JDoolin said:
the effect [of speed-of-light delay-times] will at a minimum at a certain angle, but would never competely go away.

You can get it as exact as you want by using events around the point t'=-1, x'=0

$$\begin{pmatrix} c t'\\ x' \end{pmatrix} = \Lambda ^{-1} \begin{pmatrix} c t\\ x \end{pmatrix}$$

$$= \begin{pmatrix} \gamma & \beta \gamma \\ \beta \gamma & \gamma \end{pmatrix} \begin{pmatrix} -1\\ 0 \end{pmatrix} = \begin{pmatrix} -\gamma\\ -\beta \gamma \end{pmatrix}$$

Since in this case,
$$\begin{matrix} \beta = 0.8 \\ \gamma = \frac{1}{\sqrt{1-.8^2}}=\frac{5}{3}\\ \beta \gamma = \frac{4}{3} \end{matrix}$$

You can use points on the ruler right around x=-4/3, labeled, for instance 1.333 and -1.334, (and the corresponding t values, which you can easily calculate, using $- (ct)^2 = x^2 + y^2$
) .

I'm bumping this because I still don't see any correction in the Wiki article you cite, though the current wording is quite ambiguous as to just what the "Terrell effect" actually is. I completely agree with your analysis, indeed I regard it as obvious from symmetry principles that a straight thin rod moving along its path must appear length contracted by just the Lorentz factor when it passes the point of closest approach to the observer. This is because the sightline to the front and back of the ruler are arranged symmetrically around the impact parameter of closest approach, so there can be no simultaneity problems or illusions of any kind-- what you see is what you get in that situation, and we all know that special relativity forces you to reckon the rod as being length contracted. So we can conclude that if the "Terrell effect" is the statement that "length contraction is invisible," then this is wrong. If instead the effect is "length contraction gets mixed up with visual illusions that in some situations can produce a rotated appearance that can mask the length contraction", or that "disks cannot appear length contracted" (because they are rotationally symmetric), then it's fine. Since the Wiki seems unclear about all this, I concur with you that it still needs to be fixed.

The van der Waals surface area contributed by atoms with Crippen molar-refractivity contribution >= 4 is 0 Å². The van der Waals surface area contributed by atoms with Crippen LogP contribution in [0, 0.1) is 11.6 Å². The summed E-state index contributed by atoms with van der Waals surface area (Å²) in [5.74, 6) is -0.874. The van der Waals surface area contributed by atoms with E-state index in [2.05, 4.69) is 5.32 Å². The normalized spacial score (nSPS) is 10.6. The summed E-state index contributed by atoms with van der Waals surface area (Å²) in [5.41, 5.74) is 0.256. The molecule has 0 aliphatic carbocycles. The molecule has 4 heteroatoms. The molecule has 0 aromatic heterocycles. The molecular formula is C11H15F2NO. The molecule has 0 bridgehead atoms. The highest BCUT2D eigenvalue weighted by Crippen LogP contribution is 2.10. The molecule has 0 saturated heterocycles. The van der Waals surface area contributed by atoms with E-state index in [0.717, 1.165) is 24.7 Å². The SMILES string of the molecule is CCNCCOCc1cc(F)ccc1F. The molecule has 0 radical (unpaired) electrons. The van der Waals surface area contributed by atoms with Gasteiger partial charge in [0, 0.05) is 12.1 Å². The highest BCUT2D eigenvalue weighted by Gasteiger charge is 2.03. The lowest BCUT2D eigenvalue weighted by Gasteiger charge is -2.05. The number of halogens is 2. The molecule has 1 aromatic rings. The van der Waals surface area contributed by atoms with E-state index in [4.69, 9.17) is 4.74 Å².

Ken G said:
I completely agree with your analysis, indeed I regard it as obvious from symmetry principles that a straight thin rod moving along its path must appear length contracted by just the Lorentz factor when it passes the point of closest approach to the observer. This is because the sightline to the front and back of the ruler are arranged symmetrically around the impact parameter of closest approach, so there can be no simultaneity problems or illusions of any kind-- what you see is what you get in that situation, and we all know that special relativity forces you to reckon the rod as being length contracted.

Yes, also see last paragraph and the videos here:
http://www.spacetimetravel.org/bewegung/bewegung3.html

Ken G said:
So we can conclude that if the "Terrell effect" is the statement that "length contraction is invisible," then this is wrong. If instead the effect is "length contraction gets mixed up with visual illusions that in some situations can produce a rotated appearance that can mask the length contraction", or that "disks cannot appear length contracted" (because they are rotationally symmetric), then it's fine. Since the Wiki seems unclear about all this, I concur with you that it still needs to be fixed.